I found an unexpected inspiration this morning. Wandering around my home library while shaving (as I am wont to do), I came across a small book called The Butterfly Effect by Andy Andrews. Curiosity led me to flip open to a random page, where I surprisingly found myself in the midst of a Civil War conversation. Intrigued, I decided to finish reading the book. I’m glad I did.
Andy Andrews has apparently made a name for himself as a speaker and inspirational writer. I had never heard of him. But he’s made the New York Times bestseller list at least twice and been invited to speak by at least four Presidents.
The Civil War conversation explored the decision by Union Colonel Joshua Chamberlain to lead his handful of remaining men on a charge against Confederate forces at Gettysburg. After five assaults on their position had left him with only 80 men and no ammunition, Chamberlain chose to risk it all in an all-out counter-assault. Essentially, a bluff. Andrews argues that this one insane act changed the course of history – saved Gettysburg for the Union troops, which saved the Union, which saved America, which allowed America to grow into a world power capable of stepping in to help save the world from axis forces on two fronts during World War II.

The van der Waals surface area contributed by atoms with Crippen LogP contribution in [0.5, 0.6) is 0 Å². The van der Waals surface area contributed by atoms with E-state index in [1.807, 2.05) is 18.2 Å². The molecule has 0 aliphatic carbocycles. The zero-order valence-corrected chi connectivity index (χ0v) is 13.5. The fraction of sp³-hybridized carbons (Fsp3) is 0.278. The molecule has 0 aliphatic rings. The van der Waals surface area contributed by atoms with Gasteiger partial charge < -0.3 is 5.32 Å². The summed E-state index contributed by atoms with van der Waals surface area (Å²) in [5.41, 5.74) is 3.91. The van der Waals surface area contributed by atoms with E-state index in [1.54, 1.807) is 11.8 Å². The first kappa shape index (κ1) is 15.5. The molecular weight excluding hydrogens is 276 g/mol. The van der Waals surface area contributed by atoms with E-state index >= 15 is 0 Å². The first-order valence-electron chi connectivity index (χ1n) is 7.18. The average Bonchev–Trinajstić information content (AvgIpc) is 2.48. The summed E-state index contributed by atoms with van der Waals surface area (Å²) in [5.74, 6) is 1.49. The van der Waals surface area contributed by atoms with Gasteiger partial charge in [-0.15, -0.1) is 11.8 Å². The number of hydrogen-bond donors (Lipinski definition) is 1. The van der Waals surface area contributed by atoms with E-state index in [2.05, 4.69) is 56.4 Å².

A butterfly flaps its wings and sets in motion events that have far-reaching effects.
One man makes a decision that changes the future of the world.
Andrews provides another example tracing back in time from a scientist named Norman Borlaug to FDR’s Vice-President Henry Wallace to George Washington Carver to a farmer named Moses. And what did Moses Carver’s act result in? The saving of two billion lives from famine.
His point, of course, is that everything we do in our lives matters.